It loosened up my songwriting a bit. In the last few years, between the Low records and Retribution Gospel Choir, Iâ€™ve been able to experiment with different versions of songs, and that made me realize how to stretch the capabilities of a song way more. That was pretty vital going into [Câ€™mon]. That made it a little more okay, in my mind, to relax and let the songs do what they need to do. I could be comfortable following a certain vibe and not feel I had to counter it with something dissonant or ugly or noisy. Something about playing in Retribution Gospel Choir, something about the extremes weâ€™ve been able to touch, lets me experience what those possibilities are. Even if I donâ€™t use those things in Low, thereâ€™s a perspective that comes with them. And sometimes, itâ€™s as simple as the reassurance that Iâ€™ve been to that extreme and seen whatâ€™s there and donâ€™t need to use that tool right now.
I liken that to the understanding I have in my forties that all the recreational experimentation I did in my twenties & thirties has taught/shown/revealed to me most of what itâ€™s capable of. More power to those still experimenting full force, but I donâ€™t need to come at things the same way anymore.
Thereâ€™s a depth of perspective you have that you donâ€™t necessarily need to revisit again. Itâ€™s funny how the path to reaching those peaks is so unpredictable and once youâ€™ve been there you know thereâ€™s no way to recreate it [laughs].
How do you feel about the â€˜slowcoreâ€™ tag thatâ€™s been attached to Low since its earliest days? Itâ€™s a textbook example of soundbite culture at its most facile.
It hasnâ€™t served us as badly as some tags would have. The name isnâ€™t completely contrary or negative or anything. It sort of describes what it is, a little bit, though weâ€™ve never tried to perpetuate it and itâ€™s stuck around. The kind of people that are going to use soundbites are people you need to give soundbites to [laughs]. Theyâ€™re not going to spend more than a couple seconds trying to find out what it is. I admit, I do the same thing when I skim through magazines, and unfortunately bands get knocked down to two or three words. What are you gonna do?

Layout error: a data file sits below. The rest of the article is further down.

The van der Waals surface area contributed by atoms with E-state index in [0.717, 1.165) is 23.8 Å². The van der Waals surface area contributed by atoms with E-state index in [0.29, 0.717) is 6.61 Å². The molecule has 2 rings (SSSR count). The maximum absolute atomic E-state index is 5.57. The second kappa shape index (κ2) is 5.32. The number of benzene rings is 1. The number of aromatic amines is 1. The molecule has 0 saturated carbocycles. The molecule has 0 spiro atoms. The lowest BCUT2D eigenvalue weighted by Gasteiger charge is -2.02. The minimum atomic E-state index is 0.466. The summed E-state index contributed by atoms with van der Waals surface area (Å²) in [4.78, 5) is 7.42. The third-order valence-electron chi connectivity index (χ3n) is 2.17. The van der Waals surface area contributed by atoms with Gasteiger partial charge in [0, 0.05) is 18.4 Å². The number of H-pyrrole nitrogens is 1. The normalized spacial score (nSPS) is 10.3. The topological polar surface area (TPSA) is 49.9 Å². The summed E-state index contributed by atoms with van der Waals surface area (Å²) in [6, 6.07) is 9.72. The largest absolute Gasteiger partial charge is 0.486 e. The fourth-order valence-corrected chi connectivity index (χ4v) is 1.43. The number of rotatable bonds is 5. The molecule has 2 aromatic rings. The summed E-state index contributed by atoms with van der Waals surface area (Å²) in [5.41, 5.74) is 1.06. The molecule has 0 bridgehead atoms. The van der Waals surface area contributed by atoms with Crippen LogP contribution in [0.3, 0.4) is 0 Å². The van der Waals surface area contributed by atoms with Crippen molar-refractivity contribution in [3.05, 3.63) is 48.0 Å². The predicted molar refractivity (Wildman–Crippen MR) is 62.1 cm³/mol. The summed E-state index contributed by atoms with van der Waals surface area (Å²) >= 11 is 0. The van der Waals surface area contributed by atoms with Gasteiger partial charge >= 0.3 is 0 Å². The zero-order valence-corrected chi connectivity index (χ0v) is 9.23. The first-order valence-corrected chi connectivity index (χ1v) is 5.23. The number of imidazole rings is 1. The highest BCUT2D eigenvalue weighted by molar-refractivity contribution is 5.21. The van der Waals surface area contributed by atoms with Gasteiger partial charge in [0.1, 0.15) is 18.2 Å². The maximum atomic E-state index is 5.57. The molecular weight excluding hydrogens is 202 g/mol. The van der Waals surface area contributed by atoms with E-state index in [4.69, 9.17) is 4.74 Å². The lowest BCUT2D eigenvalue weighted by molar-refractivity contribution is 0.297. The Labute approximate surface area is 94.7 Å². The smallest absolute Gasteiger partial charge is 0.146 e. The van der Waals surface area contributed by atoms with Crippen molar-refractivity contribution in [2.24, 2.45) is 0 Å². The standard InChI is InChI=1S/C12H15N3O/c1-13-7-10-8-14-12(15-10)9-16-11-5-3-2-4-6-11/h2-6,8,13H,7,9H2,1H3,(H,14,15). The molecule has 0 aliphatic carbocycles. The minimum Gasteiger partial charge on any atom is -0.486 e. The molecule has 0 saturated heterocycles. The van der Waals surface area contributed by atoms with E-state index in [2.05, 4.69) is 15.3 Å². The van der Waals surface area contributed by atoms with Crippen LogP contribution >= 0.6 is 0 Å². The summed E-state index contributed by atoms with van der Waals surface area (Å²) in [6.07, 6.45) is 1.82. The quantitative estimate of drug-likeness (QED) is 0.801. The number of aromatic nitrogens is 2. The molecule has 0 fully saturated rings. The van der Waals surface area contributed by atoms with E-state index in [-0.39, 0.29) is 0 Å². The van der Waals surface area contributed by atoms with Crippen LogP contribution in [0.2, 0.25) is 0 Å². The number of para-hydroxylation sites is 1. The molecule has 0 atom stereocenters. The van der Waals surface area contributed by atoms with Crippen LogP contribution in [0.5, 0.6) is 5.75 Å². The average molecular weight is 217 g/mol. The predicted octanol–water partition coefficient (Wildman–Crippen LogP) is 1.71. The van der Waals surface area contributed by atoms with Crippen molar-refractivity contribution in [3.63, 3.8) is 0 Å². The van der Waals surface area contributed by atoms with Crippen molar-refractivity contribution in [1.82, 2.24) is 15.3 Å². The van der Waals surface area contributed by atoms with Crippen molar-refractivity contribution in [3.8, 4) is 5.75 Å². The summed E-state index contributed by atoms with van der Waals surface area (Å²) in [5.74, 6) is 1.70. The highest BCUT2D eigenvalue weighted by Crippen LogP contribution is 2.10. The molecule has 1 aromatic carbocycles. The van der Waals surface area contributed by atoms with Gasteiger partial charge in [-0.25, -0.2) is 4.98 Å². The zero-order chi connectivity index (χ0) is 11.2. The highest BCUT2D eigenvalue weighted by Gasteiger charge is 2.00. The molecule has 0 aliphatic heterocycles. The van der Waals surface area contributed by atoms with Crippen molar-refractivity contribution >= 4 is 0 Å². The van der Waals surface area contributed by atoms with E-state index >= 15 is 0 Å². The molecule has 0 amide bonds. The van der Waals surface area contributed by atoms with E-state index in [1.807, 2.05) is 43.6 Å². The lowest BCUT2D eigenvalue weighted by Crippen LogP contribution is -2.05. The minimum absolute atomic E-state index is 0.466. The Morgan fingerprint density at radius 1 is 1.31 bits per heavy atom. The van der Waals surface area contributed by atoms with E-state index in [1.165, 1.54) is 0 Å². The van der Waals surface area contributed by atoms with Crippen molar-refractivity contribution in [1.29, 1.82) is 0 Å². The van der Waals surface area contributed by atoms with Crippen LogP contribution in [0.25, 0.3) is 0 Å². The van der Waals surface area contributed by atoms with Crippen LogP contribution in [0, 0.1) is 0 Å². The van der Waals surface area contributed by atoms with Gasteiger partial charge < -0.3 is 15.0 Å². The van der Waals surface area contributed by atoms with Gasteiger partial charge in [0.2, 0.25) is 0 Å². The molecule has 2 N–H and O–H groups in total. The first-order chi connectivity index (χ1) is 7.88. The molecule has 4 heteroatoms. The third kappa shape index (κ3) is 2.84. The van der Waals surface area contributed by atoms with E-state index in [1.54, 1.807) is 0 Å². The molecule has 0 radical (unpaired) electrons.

I suspect that now that Robert Plant has covered two Low songs, that detail is going to be added to your soundbite. Heâ€™s a name everyone knows, so it will tinkle a familiar bell. The upside is heâ€™s done pretty good versions of â€œMonkeyâ€ and â€œSilver Rider,â€ and the songs are evolving with the Band of Joy as they tour them.
This was great â€“ a huge surprise, a huge honor – but thatâ€™s definitely one of the soundbites for the new record. It is the most exciting thing to happen to us for a few years now, so itâ€™s pretty cool. Thereâ€™s certainly something about it, and maybe the reason people are talking about it is itâ€™s such a coup, such a twist on what youâ€™d expect. â€œRobert Plant is covering that?â€ It was an out-of-the-blue surprise to me, and itâ€™s fun to see people slap their head and go, â€œWhat!?!â€
Thatâ€™s got to be gratifying as Low approaches 20 years together.
We always do okay. In America, weâ€™ve always been this indie slow band from Minnesota. We get a little more artistic cred in England and Europe. In America, rock â€˜nâ€™ roll is still something kids do and adults arenâ€™t really acknowledged. Nonetheless, maybe the Robert Plant thing will make a few people think, â€œHey, maybe a few bands from the 90s were okayâ€ [laughs].